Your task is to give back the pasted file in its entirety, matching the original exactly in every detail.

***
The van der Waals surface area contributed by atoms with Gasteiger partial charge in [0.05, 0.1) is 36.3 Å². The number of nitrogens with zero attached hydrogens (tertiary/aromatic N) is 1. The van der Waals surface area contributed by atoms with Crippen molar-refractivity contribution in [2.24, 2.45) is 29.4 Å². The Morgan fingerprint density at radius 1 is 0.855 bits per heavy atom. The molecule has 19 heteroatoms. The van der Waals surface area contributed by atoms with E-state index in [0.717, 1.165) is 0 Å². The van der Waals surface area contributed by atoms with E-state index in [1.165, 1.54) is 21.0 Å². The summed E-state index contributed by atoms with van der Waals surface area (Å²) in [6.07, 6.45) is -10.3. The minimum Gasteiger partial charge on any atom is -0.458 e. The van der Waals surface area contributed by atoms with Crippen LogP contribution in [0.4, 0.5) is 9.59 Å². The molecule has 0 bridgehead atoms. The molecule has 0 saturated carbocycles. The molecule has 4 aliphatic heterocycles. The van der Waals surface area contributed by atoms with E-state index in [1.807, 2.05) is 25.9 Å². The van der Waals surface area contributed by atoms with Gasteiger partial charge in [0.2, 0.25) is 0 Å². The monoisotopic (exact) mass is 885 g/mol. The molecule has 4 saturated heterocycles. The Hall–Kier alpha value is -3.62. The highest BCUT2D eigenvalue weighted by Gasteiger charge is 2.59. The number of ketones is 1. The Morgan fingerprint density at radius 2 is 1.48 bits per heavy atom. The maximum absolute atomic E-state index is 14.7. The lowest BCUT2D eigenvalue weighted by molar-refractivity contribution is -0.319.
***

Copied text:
The van der Waals surface area contributed by atoms with Gasteiger partial charge in [0.05, 0.1) is 36.3 Å². The number of nitrogens with zero attached hydrogens (tertiary/aromatic N) is 1. The van der Waals surface area contributed by atoms with Crippen molar-refractivity contribution in [2.24, 2.45) is 29.4 Å². The Morgan fingerprint density at radius 1 is 0.855 bits per heavy atom. The molecule has 19 heteroatoms. The van der Waals surface area contributed by atoms with E-state index in [0.717, 1.165) is 0 Å². The van der Waals surface area contributed by atoms with E-state index in [1.165, 1.54) is 21.0 Å². The summed E-state index contributed by atoms with van der Waals surface area (Å²) in [6.07, 6.45) is -10.3. The minimum Gasteiger partial charge on any atom is -0.458 e. The van der Waals surface area contributed by atoms with Crippen LogP contribution in [0.4, 0.5) is 9.59 Å². The molecule has 0 bridgehead atoms. The molecule has 0 saturated carbocycles. The molecule has 4 aliphatic heterocycles. The van der Waals surface area contributed by atoms with E-state index in [1.807, 2.05) is 25.9 Å². The van der Waals surface area contributed by atoms with Gasteiger partial charge in [0.2, 0.25) is 0 Å². The monoisotopic (exact) mass is 885 g/mol. The molecule has 4 saturated heterocycles. The Hall–Kier alpha value is -3.62. The highest BCUT2D eigenvalue weighted by Gasteiger charge is 2.59. The number of ketones is 1. The Morgan fingerprint density at radius 2 is 1.48 bits per heavy atom. The maximum absolute atomic E-state index is 14.7. The lowest BCUT2D eigenvalue weighted by molar-refractivity contribution is -0.319.